Lambing Time – Life and Death on the Farm

Motherly Concern!


Displacement activities are a problem for any writer. In my case they are a real challenge and the annual 5 or 6 weeks my sheep spend lambing are a particular problem and many things are truly ‘displaced’ particularly sleep – it is extremely hard to write when you sit down… open up the laptop… and immediately fall asleep…

But then to write you need to experience life.. and death… and the lambing season is all about that!

When I tell people I have Cotswold sheep often people (some of whom should know better as they are farmers) say to me is – ‘But why? Surely all sheep want to do is die.’ And it is true that often when you find a sheep ill in the field, it is very ill indeed and will often die. But people shouldn’t forget a sheep is a ‘prey animal’ and this means their instinct to keep up with the flock, and look fine, and therefore not a target for any passing predator is immensely strong – so when you find a sick sheep, it is past caring and probably indeed near death.

The Cotswold lamb on the left of the photo was the final of the triplets to arrive. She was unexpected as mum had been scanned for twins. She arrived in a birth sack of fluid and possibly took a breath of birth fluid before the ewe could get to her to lick her free. She developed pneumonia over the next day or so from the fluid on her lungs – and in spite of my efforts to save her with a hefty dose of antibiotics and feeding her milk through a tuTriplet lambsbe into her stomach (not as horrid as it sounds) she lay under the lamp for a day, between her brother and sister, without moving. I was waiting for her to die. I made sure she was comfortable, but there was nothing else to be done. I kept checking her to see if she had breathed her last…

But she kept on going… one laboured breath after another… then in the evening I thought she had gone at last, and gently picked her up. At that moment she lifted her head and stared at me. She was fighting so hard to live; I gave her another feed, some more antibiotics and a painkiller. Half an hour later she was on her feet. And a day later she is feeding from her mum, and jumping round the pen like nothing was ever wrong with her. She might be small, but she really did fight for her life! She wanted to live – she is definitely a sheep, which has no intention of dying!

And so with lambing over, and a good night’s sleep beckoning, there are no excuses left and tomorrow it’s back to writing…

When Worlds Collide – How Weird Is That?

When worlds collide it can be spine tingling… Today I had just such a moment. As anyone who has even glanced at this blog before will know I have sheep. Cotswold sheep… from the Cotswolds. A historic aThe Queenford Flocknd rare breed they may be and one that I happened to take on because their wool, their upturned mouths which make them look like they are smiling, their crazy forelocks, placid nature and their ridiculous hippo like size, well, just appealed to me. When I am not involved with sheep, or fiddling with Nile Cat¬†I try to get on with my family biography. Cotswold Sheep and Biography are two completely different worlds… at least so I thought until today.1915 F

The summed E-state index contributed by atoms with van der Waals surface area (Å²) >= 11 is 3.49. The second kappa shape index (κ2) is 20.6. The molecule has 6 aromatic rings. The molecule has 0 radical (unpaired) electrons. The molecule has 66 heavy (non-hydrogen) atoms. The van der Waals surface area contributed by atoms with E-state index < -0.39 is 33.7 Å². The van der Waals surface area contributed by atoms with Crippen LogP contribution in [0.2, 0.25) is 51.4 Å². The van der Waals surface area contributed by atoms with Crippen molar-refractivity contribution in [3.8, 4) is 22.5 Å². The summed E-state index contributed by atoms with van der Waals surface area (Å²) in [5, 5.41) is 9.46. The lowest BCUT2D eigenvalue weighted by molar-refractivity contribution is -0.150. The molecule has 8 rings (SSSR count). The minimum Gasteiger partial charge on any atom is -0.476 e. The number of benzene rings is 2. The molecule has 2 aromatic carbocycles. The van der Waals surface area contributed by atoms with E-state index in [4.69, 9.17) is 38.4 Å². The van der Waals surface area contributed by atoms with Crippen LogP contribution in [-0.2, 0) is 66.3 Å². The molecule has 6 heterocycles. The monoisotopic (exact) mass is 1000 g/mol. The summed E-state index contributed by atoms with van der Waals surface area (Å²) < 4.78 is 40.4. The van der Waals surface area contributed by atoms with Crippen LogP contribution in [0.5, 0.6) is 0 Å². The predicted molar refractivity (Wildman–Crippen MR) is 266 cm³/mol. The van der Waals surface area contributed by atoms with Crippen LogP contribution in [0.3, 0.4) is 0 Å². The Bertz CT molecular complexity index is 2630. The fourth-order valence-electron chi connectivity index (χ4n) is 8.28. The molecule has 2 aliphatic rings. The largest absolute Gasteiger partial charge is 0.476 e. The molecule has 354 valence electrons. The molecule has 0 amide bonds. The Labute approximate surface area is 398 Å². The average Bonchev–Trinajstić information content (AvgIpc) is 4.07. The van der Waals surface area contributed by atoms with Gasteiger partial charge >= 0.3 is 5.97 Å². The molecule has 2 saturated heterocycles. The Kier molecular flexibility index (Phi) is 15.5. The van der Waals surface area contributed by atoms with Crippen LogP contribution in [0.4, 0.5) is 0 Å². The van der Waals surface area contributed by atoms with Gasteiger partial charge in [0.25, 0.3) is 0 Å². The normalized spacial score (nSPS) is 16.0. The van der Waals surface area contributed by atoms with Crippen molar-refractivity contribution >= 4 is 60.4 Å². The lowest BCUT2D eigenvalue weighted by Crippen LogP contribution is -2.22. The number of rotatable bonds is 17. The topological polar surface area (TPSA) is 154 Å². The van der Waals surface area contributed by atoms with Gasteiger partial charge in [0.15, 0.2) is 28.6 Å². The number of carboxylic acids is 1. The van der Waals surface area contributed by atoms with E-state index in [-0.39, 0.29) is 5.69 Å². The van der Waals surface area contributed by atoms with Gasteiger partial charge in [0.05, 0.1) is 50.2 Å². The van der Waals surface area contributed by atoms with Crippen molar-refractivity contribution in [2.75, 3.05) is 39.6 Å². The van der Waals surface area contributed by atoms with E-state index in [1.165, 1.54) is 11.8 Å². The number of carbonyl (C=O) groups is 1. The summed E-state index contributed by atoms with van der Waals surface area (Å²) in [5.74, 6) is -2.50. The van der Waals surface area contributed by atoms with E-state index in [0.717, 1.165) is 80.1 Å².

It was only when I went to collect some sheep in Hampshire and got chatting about the history of the Cotswold Sheep Society and I asked ‘Why Cotswolds?’ that the owner explained his great grandfather had been a member of the CSS and it had seemed right to keep them in the family. He showed me a page from the 1915 Flock Book and commented there were quite a few members of Council who came from Norfolk. We had discussed earlier that I’d been brought up there, so I was asked if any of the names meant anything to me…. I looked and there it was in black and white… ‘Captain C. A. Fountaine, Narford Hall, Swaffham, Norfolk. Elected 1915 – To Retire 1917‘.

It really was the strangest feeling reading that, indeed even heart stopping… Mary Fountaine was William Amhurst Tyssen-Amherst’s mother, and William (my great great grandfather) was born at Narford Hall. Narford Hall was just some sixteen miles from Didlington and for many years the two families were closely entwined. Sadly, when financial ruin hit the Amhersts in 1906, a large chunk of Fountaine money went too. There was a court case and I don’t imagine the ¬†cousins saw much of each other after that.

But it does feel weird to know that there were Cotswold Sheep at Narford Hall in deepest, darkest Norfolk, and that a cousin of mine was a member of the Society of which I am currently Chairman, and that he too served his time on Council as I do nearly a hundred years later. Why did I choose Cotswolds… maybe it was just coincidence or maybe there is indeed more in heaven and earth than most of us can possibly dream of…?!

Anyway there is now a whole new field (!) of research for me to explore… and one question particularly intrigues me… what were all these Cotswold sheep doing in East Anglia? There were flocks near Bury St Edmunds, Fakenham, two near Swaffham, Thetford, and Norwich. In fact in 1915 there were more members on Council from Norfolk and Suffolk than there were from Gloucestershire. If any reader of this blog can shed any light on this – I would love to hear from you!